by Geneva Wiki
Susan Masten is known to many people by many titles: Former Chairperson and Vice-Chairperson of the Yurok Tribe; Past-President of the National Congress of American Indians; Founding Board Member and President of Women Empowering Women for Indian Nations; Board Member of the Federal Indian Law Center; Humboldt Planning Commission member. Of all these, my fondest title — and probably the most powerful — is simply Auntie Sue.
Through the years I have watched, and often had the privilege to walk alongside, Auntie Sue’s fight for the sovereignty and empowerment of her own people, the health of the Klamath River and for one of our most important cultural icons as Yurok people: Nepuy — Salmon.
Fighting for the rights of her people was not an epiphany out of the blue for Susan Masten. It was the continuation of her family’s legacy that is as old as the dirt at Rekwoi. Her family — my family — come from the Yurok village of Rekwoi (Requa) at the mouth of the Klamath River where we have lived since time immemorial. Generations of the family have fought for Yurok rights. Susan’s grandmother and my namesake, Geneva, descend from our family’s redwood plank house, the House of Ley’uk, born into a dance family — holders of regalia, knowledge, and medicine for Requa. Her grandfather, Emery, was born on a rock near the mouth of the Smith River, after his Tolowa Dee-ni family had been forcibly moved there by citizen militias following massacres of Tolowa people.
When I was a young(er) professional and worked as Auntie Sue’s aide in Washington D.C., I was always amazed at how she knew everyone, and was able to navigate the most difficult of negotiations or politics with poise, ease, and intelligence. She never seemed to notice that she was one of the only women at the table, or that she instantly controlled the discussion despite the presence of mostly older white men with bigger salaries and fancier titles than her. At the end of the day, I would sit exhausted in our hotel room, feet sore from the endless walking and handshaking with who knows how many congressional leaders and politicos. I would marvel as her whirlwind of energy would continue unabated into the night, planning and preparing for the next day. Her drive to do more, to plan more, to fight harder was inexhaustible. Frustrated at my own need for sleep, I would ask, “Auntie, how do you keep going?” She was always clear: Geneva, our matriarch, taught us “we are a dance family of Rekwoi and we have an obligation as people of the river to maintain harmony and balance in this world. This is the duty Creator gave us.”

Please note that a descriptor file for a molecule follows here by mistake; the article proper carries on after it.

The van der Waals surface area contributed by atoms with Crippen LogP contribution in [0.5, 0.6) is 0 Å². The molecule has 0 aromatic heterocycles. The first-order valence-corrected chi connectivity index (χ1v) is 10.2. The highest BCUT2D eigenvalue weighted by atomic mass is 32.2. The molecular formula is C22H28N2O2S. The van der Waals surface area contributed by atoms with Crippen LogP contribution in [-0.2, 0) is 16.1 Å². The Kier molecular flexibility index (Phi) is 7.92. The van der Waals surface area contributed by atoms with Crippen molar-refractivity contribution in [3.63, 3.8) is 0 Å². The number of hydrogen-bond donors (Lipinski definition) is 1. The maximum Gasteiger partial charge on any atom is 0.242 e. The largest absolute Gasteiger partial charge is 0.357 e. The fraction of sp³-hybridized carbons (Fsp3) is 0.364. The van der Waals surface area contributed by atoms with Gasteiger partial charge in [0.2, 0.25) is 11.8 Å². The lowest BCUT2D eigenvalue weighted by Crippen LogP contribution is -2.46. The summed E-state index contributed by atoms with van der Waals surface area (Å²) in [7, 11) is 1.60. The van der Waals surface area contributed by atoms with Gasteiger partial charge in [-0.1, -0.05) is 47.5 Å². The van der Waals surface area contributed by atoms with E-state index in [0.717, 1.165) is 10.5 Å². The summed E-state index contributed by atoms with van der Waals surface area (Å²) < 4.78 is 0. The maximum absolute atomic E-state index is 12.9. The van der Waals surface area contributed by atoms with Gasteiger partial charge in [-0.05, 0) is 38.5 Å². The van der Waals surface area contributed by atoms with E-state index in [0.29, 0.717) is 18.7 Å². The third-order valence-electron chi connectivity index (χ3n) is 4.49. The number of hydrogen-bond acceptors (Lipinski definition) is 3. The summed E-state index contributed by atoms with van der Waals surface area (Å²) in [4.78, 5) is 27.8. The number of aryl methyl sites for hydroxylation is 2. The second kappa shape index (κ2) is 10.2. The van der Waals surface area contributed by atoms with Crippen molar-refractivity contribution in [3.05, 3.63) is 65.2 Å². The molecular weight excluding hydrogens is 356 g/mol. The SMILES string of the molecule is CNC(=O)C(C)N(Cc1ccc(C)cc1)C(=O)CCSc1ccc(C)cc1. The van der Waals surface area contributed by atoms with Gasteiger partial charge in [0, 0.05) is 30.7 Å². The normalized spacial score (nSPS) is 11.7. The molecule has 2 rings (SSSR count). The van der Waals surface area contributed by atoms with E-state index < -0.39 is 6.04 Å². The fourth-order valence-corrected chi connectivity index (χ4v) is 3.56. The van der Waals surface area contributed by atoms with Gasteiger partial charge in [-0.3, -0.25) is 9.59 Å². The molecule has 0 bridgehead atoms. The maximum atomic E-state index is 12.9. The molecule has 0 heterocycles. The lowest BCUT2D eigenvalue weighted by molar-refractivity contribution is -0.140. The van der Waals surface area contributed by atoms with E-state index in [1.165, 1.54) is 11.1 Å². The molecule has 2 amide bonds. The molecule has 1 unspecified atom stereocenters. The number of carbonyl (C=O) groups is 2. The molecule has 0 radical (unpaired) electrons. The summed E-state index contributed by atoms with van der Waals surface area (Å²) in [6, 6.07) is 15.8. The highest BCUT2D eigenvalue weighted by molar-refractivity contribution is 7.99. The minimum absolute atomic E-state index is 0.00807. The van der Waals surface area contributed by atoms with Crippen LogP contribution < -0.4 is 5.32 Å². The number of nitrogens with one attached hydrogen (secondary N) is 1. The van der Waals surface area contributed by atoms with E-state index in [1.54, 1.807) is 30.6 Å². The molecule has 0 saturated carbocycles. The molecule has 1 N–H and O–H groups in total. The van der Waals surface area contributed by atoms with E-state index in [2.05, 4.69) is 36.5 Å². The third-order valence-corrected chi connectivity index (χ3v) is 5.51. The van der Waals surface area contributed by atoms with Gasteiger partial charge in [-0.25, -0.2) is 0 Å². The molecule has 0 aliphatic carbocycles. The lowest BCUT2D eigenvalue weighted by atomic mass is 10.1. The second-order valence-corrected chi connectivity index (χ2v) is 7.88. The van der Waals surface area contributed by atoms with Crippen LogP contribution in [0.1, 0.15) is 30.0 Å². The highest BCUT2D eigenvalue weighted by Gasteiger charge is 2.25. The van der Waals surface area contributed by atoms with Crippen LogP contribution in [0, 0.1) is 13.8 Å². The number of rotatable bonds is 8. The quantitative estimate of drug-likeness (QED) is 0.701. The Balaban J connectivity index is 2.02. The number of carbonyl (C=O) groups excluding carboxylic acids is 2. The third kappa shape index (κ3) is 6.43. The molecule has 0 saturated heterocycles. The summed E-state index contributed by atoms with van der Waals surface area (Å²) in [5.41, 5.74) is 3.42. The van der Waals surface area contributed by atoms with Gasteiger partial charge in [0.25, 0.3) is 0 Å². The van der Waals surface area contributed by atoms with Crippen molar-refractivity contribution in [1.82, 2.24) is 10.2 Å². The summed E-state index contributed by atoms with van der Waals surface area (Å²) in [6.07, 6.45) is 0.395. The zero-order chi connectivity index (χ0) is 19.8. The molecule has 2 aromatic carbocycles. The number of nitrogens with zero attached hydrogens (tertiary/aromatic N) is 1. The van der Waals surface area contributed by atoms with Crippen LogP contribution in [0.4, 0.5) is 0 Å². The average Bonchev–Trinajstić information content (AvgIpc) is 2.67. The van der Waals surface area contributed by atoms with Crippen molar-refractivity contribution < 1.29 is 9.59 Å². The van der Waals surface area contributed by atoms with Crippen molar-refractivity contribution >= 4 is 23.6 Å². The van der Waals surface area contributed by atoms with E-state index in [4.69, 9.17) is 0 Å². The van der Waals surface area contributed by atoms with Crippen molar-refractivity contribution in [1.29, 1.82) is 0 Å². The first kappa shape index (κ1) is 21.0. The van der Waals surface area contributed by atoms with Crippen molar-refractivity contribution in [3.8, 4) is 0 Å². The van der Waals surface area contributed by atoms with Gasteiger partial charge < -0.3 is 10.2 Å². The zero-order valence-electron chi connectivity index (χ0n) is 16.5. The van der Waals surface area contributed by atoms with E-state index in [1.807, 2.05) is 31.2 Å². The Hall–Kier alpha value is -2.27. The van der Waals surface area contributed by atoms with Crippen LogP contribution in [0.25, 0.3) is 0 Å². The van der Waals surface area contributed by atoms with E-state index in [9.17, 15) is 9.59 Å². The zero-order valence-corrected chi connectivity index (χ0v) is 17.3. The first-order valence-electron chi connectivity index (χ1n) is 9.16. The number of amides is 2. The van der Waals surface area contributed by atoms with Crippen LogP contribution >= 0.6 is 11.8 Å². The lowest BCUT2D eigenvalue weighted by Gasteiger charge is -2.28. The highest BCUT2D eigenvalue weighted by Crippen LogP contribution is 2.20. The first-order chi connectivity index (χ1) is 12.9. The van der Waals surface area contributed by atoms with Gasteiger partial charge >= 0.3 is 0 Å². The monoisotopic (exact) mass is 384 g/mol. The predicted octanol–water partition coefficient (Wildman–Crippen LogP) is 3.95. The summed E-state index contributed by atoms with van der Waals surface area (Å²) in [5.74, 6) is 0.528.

This duty Susan has always prioritized and sacrificed to fulfill. In the summer of 1978, Susan was called home to Requa from a job in the City to protect the family in the “fish wars.” Armed federal marshals occupied the Klamath River, violently enforcing a moratorium that banned all Yurok fishing on the Klamath River. We were under attack. Billy clubs, assault rifles and armed conflict had replaced songs, prayer and a sense of community on the river. Tensions were high with commercial fisherman, and the goal of the State and Federal authorities wasn’t just to prevent Yurok people from fishing: it was to cease the existence of the Yurok people, an indigenous culture that lived around and fished these waters since before the construction of the pyramids of Giza. It was a continuation of the federal government’s genocide and assimilationist policies of the 1800s. The Country was at the end of the civil rights era, and the civil unrest moving through poor minority communities made it all the way to Requa, and into Susan’s heart. We fought back. She fought back.